- Saudi king says Iran at forefront of global terrorism
- Iran foreign minister scorns Donald Trump after speech, arms deal
US President Donald Trump is visiting Israel and the Palestinian territories, as he continues his first foreign trip.
He flies in from Saudi Arabia, a key US ally, where he gave a speech to Arab and Muslim leaders at a summit.
Mr Trump will hold talks with both Israeli and Palestinian leaders during the course of his two-day stop.
The president has called an Israeli-Palestinian peace agreement “the ultimate deal”, but has been vague about what form it should take.
He has said he prefers to leave it to both sides to decide between them in direct talks.
At a summit in Riyadh on Sunday, Mr Trump called on Arab and Muslim leaders to take the lead in combating Islamist militants, urging them to “drive them out of this earth”.
He singled out Iran – Saudi Arabia and Israel’s main foe – saying it had “fuelled the fires of sectarian conflict and terror” in the region for decades.
Iran’s Foreign Minister Mohammad Javad Zarif later hit back on Twitter, suggesting the US was milking Saudi Arabia for billions of dollars in newly-signed arms deals.
In his speech, Mr Trump also stated again that he believed peace between Israelis and Palestinians was possible.
The US president has been widely seen as considerably more supportive of Israel than his predecessor, Barack Obama. He has taken a softer position on the contentious issue of Israeli settlements, suggesting that their expansion rather than their presence might hamper the search for peace.
In the meantime, Iran’s ruling powers represent the “tip of the spear” of global terrorism, Saudi King Salman said in a speech on Sunday during a visit of U.S. President Donald Trump to the kingdom.
The King said: “Our responsibility before God and our people and the whole world is to stand united to fight the forces of evil and extremism wherever they are …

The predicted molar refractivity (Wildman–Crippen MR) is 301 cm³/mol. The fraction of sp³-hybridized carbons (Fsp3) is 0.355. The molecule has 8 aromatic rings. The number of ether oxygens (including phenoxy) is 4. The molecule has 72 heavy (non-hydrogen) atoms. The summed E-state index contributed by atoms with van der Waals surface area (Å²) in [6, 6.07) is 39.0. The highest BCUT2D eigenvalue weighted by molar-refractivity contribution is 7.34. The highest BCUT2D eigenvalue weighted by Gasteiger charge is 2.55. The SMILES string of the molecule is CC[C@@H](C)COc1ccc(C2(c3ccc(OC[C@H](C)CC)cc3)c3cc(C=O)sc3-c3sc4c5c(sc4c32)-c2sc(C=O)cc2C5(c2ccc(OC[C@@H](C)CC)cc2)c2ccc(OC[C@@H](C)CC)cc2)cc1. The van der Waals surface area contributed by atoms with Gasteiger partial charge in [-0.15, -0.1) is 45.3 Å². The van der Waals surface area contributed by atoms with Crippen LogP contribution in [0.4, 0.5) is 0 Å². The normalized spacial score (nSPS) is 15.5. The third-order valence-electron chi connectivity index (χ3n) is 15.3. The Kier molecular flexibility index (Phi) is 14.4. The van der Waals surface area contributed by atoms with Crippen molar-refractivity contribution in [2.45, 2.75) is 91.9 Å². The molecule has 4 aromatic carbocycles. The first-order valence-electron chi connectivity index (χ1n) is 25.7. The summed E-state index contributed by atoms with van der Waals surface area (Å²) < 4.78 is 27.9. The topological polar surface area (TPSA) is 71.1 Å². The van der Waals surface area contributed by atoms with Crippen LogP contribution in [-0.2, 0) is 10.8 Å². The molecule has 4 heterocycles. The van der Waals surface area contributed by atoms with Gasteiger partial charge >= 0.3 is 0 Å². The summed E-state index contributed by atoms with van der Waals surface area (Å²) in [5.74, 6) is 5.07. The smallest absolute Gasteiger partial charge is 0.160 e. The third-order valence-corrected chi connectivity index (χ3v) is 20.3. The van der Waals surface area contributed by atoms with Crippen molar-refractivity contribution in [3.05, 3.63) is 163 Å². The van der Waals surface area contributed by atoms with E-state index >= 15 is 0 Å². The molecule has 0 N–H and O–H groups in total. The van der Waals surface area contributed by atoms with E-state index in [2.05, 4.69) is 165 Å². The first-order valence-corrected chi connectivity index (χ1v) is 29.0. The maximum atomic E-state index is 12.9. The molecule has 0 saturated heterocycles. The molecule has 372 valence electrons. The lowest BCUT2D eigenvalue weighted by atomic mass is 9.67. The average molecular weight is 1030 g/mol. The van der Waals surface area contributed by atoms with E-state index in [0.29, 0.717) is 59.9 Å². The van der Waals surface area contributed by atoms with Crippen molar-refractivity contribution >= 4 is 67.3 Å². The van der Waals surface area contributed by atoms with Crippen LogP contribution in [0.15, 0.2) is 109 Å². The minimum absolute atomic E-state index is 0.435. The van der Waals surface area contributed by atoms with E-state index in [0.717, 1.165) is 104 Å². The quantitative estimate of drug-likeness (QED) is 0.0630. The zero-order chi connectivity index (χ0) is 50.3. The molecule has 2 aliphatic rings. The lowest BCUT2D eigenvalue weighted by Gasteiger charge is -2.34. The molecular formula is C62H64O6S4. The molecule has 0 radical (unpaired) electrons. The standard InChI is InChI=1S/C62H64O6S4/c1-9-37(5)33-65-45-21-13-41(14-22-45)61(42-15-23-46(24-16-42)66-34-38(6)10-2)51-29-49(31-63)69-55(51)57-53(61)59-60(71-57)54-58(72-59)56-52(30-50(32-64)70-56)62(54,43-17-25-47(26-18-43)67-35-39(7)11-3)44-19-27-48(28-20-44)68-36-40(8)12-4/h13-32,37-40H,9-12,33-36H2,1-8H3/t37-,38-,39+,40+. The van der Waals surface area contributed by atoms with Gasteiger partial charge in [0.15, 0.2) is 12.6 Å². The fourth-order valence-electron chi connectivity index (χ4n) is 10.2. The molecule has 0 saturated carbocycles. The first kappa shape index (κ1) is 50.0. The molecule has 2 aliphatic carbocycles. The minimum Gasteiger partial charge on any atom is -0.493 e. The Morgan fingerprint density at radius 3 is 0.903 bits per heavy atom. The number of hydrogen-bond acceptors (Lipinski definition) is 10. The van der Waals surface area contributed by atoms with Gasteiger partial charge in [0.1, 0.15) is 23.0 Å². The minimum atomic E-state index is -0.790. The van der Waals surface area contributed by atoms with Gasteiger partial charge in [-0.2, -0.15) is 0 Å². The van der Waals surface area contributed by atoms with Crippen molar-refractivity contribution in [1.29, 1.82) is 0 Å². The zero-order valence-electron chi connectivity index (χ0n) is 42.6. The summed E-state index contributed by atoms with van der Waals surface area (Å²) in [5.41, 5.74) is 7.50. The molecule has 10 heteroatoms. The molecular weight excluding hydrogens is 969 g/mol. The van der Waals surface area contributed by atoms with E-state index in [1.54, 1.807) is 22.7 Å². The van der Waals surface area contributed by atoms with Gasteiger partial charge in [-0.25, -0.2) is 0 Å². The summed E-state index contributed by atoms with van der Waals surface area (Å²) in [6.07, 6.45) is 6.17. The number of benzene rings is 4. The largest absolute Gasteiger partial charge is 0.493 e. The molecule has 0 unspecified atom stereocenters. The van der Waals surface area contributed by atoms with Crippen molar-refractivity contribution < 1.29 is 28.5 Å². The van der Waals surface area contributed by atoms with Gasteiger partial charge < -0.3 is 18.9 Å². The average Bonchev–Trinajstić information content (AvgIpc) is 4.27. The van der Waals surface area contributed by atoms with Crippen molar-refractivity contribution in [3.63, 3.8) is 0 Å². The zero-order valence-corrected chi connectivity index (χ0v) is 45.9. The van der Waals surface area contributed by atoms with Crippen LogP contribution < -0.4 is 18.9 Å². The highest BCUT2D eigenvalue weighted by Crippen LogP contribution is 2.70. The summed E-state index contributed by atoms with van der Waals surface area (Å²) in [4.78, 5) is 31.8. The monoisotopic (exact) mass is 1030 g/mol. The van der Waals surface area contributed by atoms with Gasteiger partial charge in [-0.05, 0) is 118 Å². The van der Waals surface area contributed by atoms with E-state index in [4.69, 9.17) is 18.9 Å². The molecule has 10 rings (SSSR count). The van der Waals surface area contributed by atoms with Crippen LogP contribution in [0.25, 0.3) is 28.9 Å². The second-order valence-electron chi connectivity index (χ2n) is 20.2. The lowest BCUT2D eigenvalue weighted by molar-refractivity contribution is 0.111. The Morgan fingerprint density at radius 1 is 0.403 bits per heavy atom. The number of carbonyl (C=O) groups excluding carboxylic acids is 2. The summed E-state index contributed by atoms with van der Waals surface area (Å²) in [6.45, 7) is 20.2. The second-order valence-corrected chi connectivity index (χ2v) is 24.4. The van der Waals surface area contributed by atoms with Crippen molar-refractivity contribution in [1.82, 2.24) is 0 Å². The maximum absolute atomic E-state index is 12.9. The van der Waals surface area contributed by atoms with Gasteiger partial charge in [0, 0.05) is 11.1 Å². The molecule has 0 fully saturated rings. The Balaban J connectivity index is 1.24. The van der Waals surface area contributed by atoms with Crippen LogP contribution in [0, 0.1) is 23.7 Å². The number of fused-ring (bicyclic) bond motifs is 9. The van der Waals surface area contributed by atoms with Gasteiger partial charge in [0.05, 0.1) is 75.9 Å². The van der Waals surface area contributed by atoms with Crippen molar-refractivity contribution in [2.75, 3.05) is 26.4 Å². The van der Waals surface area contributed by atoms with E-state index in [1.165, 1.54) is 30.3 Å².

The Iranian regime represents the tip of the spear of global terrorism.”
The king also said in a televised speech that Saudi Arabia would not be lenient in trying anyone who finances terrorism.
“We will never be lenient in trying anyone who finances terrorism, in any way or means, to the full force of the law.”
In another development, Iranian Foreign Minister Mohammad Javad Zarif on Sunday criticised U.S. President Donald Trump for sealing an arms deal and other investments worth hundreds of billions of dollars with Saudi Arabia, Tehran`s arch-rival in the Middle East.
Zarif`s comments came hours after Trump, who is visiting Saudi Arabia, urged Arab and Islamic leaders to unite and defeat Islamist extremists. Trump singled out Iran as a key sponsor of militant groups, sending a tough message to Tehran the day after Hassan Rouhani won a second term as Iran`s president.
“Iran – fresh from real elections – attacked by @POTUS in that bastion of democracy & moderation. Foreign Policy or simply milking KSA of $480B?,” Zarif wrote in a Twitter post, referring to the Kingdom of Saudi Arabia.
Iran and Saudi Arabia have long accused each other of sponsoring militias aligned to their competing sects of Islam in conflicts across the Middle East.
Introducing Trump, Saudi King Salman described Tehran as a mutual foe and a source of terrorism they must confront together.
In his first keynote speech abroad, Trump sought to redefine his relationship with the Muslim world, and focused on his desire to curb Iran`s influence in the region.
“For decades, Iran has fueled the fires of sectarian conflict and terror,” he said.
BBC with additional report from Zee